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Some like it in its brilliant-white crystal form, taken with a spoon. Others prefer it less refined, in its ‘purer’ state. While more, perhaps the majority in the world, prefer to ingest it, refined, into the bloodstream via a straw.

It’s a global addiction that has been going on largely unchecked for centuries. Yet it appears that individuals and governments alike are finally realising the error of their ways, initiating a fightback against this potentially damaging substance that has been marketed with a smile whilst being fed to us in huge doses.

A nice perico, without sugar, La Perseverancia, Bogotá, Colombia.

Leave the sugar out of it if you can at all …

Yes, the war on sugar appears to be entering a new, potentially pulverising phase. Indeed, some experts in the field are comparing today’s ‘battle against the sugar bowl’ with last century’s brave stand against nicotine — that is to say taking on the powerful tobacco industry, a fight that continues across the globe.

Of course inhaling cigarette smoke isn’t an essential part of living, so preventing people from engaging in such a practice in the first place, or at least limiting the frequency, is the best form of attack.

However, we all have to eat and drink to survive. This is where the war on sugar gets tricky. For one, sugar, in the general sense, is found in all fruit and vegetables we consume, an important energy source helping to keep our bodies active and alive. As for any chemical in the body, it’s a case of getting the balance right. With sugar, doing just that has become nigh on impossible for many these days.

The problem is the ‘packaged’ diet. That is to say, not preparing what you consume from its crudest form. If you’re cooking vegetables or eating fruit from scratch, you control the additional flavours to make them that bit tastier. The same goes for cereals such as oats and wheat. Yet, in the world of ‘just add milk’ breakfast cereals as well as prepared fruit products like smoothies and even ready-made meals, there tends to be uncalled for amounts of additional sugar.

Kellogg's Facebook.

A ‘healthy’ sugar explosion … (Photo from Facebook.)

‘And whaddya know?!’ Sugar has been proven to have addictive properties, so if food/beverage companies pump enough of it into their products, they’re on to a winner. It isn’t for nothing Kellogg’s Frosties’ Tony the Tiger says ‘They’re grrreat’. Great for business perhaps, not for your health though.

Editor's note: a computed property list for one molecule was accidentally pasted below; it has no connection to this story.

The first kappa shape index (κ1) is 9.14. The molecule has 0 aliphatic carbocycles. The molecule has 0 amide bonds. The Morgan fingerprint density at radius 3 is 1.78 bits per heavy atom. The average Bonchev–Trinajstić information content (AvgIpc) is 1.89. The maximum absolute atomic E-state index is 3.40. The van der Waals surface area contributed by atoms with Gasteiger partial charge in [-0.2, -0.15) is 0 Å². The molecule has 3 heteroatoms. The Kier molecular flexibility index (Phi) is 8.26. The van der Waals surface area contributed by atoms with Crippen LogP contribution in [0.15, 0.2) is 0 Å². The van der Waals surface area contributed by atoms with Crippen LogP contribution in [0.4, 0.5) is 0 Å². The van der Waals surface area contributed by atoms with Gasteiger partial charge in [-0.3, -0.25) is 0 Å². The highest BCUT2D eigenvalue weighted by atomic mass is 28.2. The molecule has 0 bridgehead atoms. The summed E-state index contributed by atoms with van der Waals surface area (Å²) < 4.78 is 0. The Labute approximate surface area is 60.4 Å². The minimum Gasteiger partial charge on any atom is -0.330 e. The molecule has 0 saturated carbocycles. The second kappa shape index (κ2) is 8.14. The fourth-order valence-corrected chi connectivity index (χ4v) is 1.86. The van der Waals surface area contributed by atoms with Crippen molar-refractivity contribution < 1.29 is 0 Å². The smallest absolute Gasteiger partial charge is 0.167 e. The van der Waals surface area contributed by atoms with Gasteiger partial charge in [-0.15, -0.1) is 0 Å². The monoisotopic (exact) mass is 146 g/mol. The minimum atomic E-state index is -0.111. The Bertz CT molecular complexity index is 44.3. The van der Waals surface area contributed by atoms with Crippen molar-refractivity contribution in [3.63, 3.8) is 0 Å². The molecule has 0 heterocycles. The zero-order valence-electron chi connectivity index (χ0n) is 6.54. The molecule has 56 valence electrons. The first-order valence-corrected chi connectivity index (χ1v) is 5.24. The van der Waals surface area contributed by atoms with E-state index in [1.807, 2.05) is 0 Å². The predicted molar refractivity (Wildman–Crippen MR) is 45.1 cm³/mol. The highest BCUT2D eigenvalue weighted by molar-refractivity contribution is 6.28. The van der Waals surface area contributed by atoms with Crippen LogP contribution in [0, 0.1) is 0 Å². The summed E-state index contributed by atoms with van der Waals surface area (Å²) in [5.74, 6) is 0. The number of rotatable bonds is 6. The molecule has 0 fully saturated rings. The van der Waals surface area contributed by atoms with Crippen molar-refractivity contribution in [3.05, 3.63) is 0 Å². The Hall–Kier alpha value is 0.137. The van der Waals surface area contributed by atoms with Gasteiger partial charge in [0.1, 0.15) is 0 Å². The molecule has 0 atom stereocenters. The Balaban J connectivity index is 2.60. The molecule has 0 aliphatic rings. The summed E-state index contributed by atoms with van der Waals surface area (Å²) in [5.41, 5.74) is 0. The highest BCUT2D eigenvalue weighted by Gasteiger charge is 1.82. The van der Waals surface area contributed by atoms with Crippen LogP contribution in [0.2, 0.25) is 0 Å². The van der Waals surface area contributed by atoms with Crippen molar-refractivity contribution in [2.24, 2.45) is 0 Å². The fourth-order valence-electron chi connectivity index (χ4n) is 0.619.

Then you have the soft-drink industry — arguably the worst of the lot for ‘sugar crimes’. A recent study from Massachusetts-based Tufts University found that one in every 100 deaths from obesity-related diseases is caused by sugar-sweetened drinks. In other words, 184,000 deaths across the globe every year have now been linked to this type of beverage.

The research found that this is a particular problem in low- and middle-income countries, such as here in Colombia and in Mexico. Venezuela didn’t feature in the report, but having just visited there, it appears they have a strong love affair with the sugar-laden refrescante. A significant reason, maybe, for the, um, huge obesity problem the country seems to have.

Another angle to all of this is the sugar-fat mix. Studies suggest that when you get this combination in food, as you do in many processed products, especially in the confectionery industry, the body has a hard time figuring out when it’s eaten enough. One explanation, then, as to why people gorge out on chocolate and the like.

The cliche advice for such things is ‘everything in moderation’. That holds for sugar, too. As stated, it’s a good energy source for our bodies. The snag is the ‘moderation’ part. Unnecessary amounts of it are practically in our faces every minute of every day. As with illegal narcotics, it’s a case of ‘just say no’. Actually putting that into practice is the difficult part.
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La vida en Colombia desde la perspectiva de un periodista y locutor Irlandés, quien ha estado viviendo en el país desde 2011. El blog explora temas sociales y cultura, interacción con los nativos, viajes, actualidades y mucho más. Escucha su podcast acá: https://www.spreaker.com/show/the-colombia-cast.

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  1. It’s always gonna be easier to win the war on drugs or even alcohol. Sugar is an essential part of life. Mostly anyone can spend a day or two without having a beer and some people might be able to do the same without getting high. But all of us cannot resist that sweet white crystallized powder. Heck, I cannot imagine my morning tinto without sugar. No cream though!

    • beforechrist

      For sure, the key is moderation, considering, as mentioned in the piece, sugar is in our faces all the time. As adults we can probably do that better. The biggest problem is with young children, who practically become addicted to their sugar high from an early age and consume it to dangerously high levels.

  2. Brendan: I’m sorry to have two consistent mistakes in your text, both of the same kind. Here you are:
    ‘Some like it in it’s brilliant-white crystal form…’
    ‘…what you consume from it’s crudest form. ‘.

    It’s a mistake to use an apostrophe for the possesive “its”. I hope you can correct both these errors or remember this comment for the future.

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